Coastal Bend History


The birth of Mary Carroll High School

Posted at 10:42 PM, Jun 14, 2023
and last updated 2023-06-15 19:47:03-04

In the years following World War II, Corpus Christi’s population was exploding, and the city’s boundaries were rapidly expanding to the south and the west.

Add to that a nationwide “baby boom” and one could see the dilemma facing school boards.

New schools were needed and in a hurry!

Plans for a new southside high school were quickly drawn up, and W. B. Ray was opened in September of 1950 to head off a crisis. However, within 3 years, it was evident that another high school would soon be needed.

In 1953, CCISD purchased 30 acres of land for a new school on Weber Road, just south of Lexington Boulevard. In March 1954 voters approved a $5 million bond, which included funds for the new high school. On September 30, 1954, the school board voted to name the new high school after the district’s first and only, female Superintendent, Miss Mary Carroll.

Mary Carroll, CCISD Superintendent, 1922 to 1933

She had started as an 18 year old Spanish teacher in CCISD schools in 1901, and later served as Superintendent of the District from 1922 to 1933.

In January, 1955 the architectural firm of Smyth and Smyth was hired to begin drawing up plans for the new school.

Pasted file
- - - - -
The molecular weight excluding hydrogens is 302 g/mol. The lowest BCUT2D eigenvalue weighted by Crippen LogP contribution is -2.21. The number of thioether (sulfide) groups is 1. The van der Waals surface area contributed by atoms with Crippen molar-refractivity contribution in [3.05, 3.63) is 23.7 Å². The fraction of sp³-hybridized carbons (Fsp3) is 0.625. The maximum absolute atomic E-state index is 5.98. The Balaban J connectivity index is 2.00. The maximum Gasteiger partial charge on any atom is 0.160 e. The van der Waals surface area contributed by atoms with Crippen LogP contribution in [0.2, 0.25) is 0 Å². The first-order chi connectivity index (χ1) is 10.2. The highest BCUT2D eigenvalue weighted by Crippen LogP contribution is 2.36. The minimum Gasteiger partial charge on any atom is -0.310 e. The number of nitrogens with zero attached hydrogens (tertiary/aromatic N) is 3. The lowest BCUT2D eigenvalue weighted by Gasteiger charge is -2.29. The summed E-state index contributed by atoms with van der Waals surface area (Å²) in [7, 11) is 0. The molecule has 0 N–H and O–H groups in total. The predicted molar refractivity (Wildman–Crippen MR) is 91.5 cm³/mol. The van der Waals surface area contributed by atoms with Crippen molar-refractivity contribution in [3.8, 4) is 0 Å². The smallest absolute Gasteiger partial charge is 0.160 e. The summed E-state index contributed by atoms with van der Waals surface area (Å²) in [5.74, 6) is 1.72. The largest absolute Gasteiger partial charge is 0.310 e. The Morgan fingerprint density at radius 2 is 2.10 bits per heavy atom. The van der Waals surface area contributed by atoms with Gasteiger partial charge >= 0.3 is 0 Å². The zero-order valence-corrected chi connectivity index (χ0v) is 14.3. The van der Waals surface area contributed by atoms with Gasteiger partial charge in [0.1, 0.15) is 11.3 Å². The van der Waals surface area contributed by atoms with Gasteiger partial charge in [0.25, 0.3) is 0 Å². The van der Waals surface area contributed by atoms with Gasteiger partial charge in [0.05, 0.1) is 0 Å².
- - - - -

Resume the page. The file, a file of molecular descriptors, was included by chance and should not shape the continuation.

Unlike Miller and Ray, the new Carroll H.S. was to be built in the open corridor design that became so popular with new schools in the 1950’s. (This open air design would ultimately become a primary reason for its demise 60 years later).

The new Carroll was originally scheduled to open in September of 1956, but numerous problems got in the way. Bids for construction were not even opened until the end of May, 1956, and groundbreaking ceremonies did not take place until June.

The construction contractor chosen for the $1,600,000 project was E. Eisenhauer Construction Co.

When completed, the new high school received national recognition for its innovative design.

Mary Carroll High School began its first year on September 3, 1957, led by Mr. Charles Gregg, former principal of Roy Miller. There were no seniors in the first class of 530 students and only 18 faculty members.

Mr. Charles Gregg

The school was formally dedicated on October 1, 1957 with Miss Mary Carroll herself there for the ceremony. Dr. McIver Furman, a former pupil of Miss Carroll, gave the Dedicatory Address.

Carroll’s first year was a difficult one for teachers, students, and parents.

The campus was actually outside city limits, surrounded by open fields that did not drain well when it rained and served by a single, primitive two lane road with open ditches and no sidewalks; Weber Road.

Only that part of Sacky Drive (the future Tiger Lane) directly in front of the school was paved, and the street did not have an exit past the school. Access to Carrol was limited to the two lane Weber Road.

Carroll, like most schools in CC, was not air-conditioned, so mosquitos, bugs, and heat were a nightmare.

But, the open-wing design was perfect for taking advantage of the cross breezes, at least making the situation tolerable. The south-facing walls of rooms had louvered windows across the bottom 3 feet of the wall, and north-facing walls were solid windows. The doors of all the rooms faced south, so many teachers left those open to increase air circulation as well.